This lesson is intended to help you assess how well students are able to recognize and
visualize transformations of 2D shapes. Also assess how well students can translate, reflect, and rotate shapes and combine these transformations.

Engaging, hands-on activity asking students to apply transformations to map one image to another, multiple correct answers.

20 minutes

Formative assessment lessons from the Shell Center website always begin with a lesson pre-assessment. This assessment is to be taken by all students as they work completely alone to complete as much as possible. I let my students know that the assessmentâ¨questions are meant to be unique so that I can see their thinking as they workâ¨to answer the questions. The assessmentâ¨is not a grade in the grade book but instead a piece that lets me see what theyâ¨understand before completing an activity that will help them to perform betterâ¨on the assessment piece when it is taken again in a few days. This working alone to solve unique problemsâ¨ties to math practice standard MP1 – make sense of problems and persevere inâ¨solving them. Give students about 15-20 minutes to workâ¨without asking you or other students for help. â¨I do allow students, however, to use tracing paper, rulers, orâ¨protractors as they have need. I put allâ¨the supplies in the front of the room and allowed them to take what they neededâ¨as they worked through the pre-assessment. â¨**Allowing students to use supplies directly connects to math practice**â¨**standard MP5 – use appropriate tools strategically.**

All the details of theâ¨ pre-assessment are located within the lesson plan, pages T1 – T3, T8, and S1-S2â¨at the following link: **http://map.mathshell.org/materials/download.php?fileid=1368**** ** The Shell Center is always revising andâ¨improving the lessons, so it is recommended that you always pull lesson materialsâ¨from the website and resist the urge to download them all to the flash driveâ¨for use year after year. The main lessonâ¨homepage is located at **http://map.mathshell.org/materials/lessons.php**â¨.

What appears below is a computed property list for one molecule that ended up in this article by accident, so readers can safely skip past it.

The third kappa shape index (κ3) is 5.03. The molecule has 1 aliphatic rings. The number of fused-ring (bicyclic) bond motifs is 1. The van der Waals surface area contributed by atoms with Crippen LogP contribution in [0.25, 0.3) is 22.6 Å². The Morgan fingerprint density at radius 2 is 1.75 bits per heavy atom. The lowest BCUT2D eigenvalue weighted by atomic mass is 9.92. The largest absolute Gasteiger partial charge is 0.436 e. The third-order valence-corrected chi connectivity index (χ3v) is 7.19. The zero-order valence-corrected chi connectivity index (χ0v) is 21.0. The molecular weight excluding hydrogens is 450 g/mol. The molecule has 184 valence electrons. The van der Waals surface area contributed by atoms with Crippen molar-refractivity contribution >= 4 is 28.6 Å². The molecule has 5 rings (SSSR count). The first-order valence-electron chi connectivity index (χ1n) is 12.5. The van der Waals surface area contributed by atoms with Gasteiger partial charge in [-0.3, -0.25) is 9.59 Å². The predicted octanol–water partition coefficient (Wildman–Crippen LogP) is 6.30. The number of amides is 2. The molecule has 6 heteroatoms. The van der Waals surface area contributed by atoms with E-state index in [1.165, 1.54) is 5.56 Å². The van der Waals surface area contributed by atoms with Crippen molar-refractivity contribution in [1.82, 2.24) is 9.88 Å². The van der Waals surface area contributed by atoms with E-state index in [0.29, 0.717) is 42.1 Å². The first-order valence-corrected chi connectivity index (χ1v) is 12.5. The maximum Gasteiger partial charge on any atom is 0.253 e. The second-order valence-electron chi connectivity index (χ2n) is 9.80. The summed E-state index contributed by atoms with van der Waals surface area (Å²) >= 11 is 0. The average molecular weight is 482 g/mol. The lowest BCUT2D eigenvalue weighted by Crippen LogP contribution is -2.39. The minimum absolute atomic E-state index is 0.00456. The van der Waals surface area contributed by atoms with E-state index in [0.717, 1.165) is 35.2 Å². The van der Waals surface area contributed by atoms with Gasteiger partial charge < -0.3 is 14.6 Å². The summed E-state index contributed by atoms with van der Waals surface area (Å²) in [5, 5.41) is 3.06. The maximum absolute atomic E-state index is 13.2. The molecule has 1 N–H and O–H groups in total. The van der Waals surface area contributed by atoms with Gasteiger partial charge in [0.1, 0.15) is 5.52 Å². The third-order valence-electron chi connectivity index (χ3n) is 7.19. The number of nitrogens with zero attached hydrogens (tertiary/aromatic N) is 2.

**Environment - creating cooperative groups **

â¨I like to give the pre-assessment atâ¨least a day in advance of beginning the activity because I use theâ¨pre-assessments to look for common misconceptions among my students and Iâ¨develop guiding questions to ask throughout the activity that will addressâ¨these common problems. The lesson planâ¨has some suggested questions on page T3 of the lesson guide. I also use the pre-assessments to groupâ¨students for the collaborative activity. â¨I use partnerships for the activity and I group students homogeneouslyâ¨meaning, if two students struggled with the same content on the pre-assessment,â¨then I put them together as partners. â¨Sometimes, I group students who answered the same questions correctlyâ¨through using two different processes and I want them to share their uniqueâ¨thinking with their partner. My goalâ¨with strategically grouping students is to put together groups who will work atâ¨the same speed, and work together to grapple with the same math content so theyâ¨will learn together. I do not want toâ¨group students where one student knows everything and the second is extremelyâ¨dependent or lazy.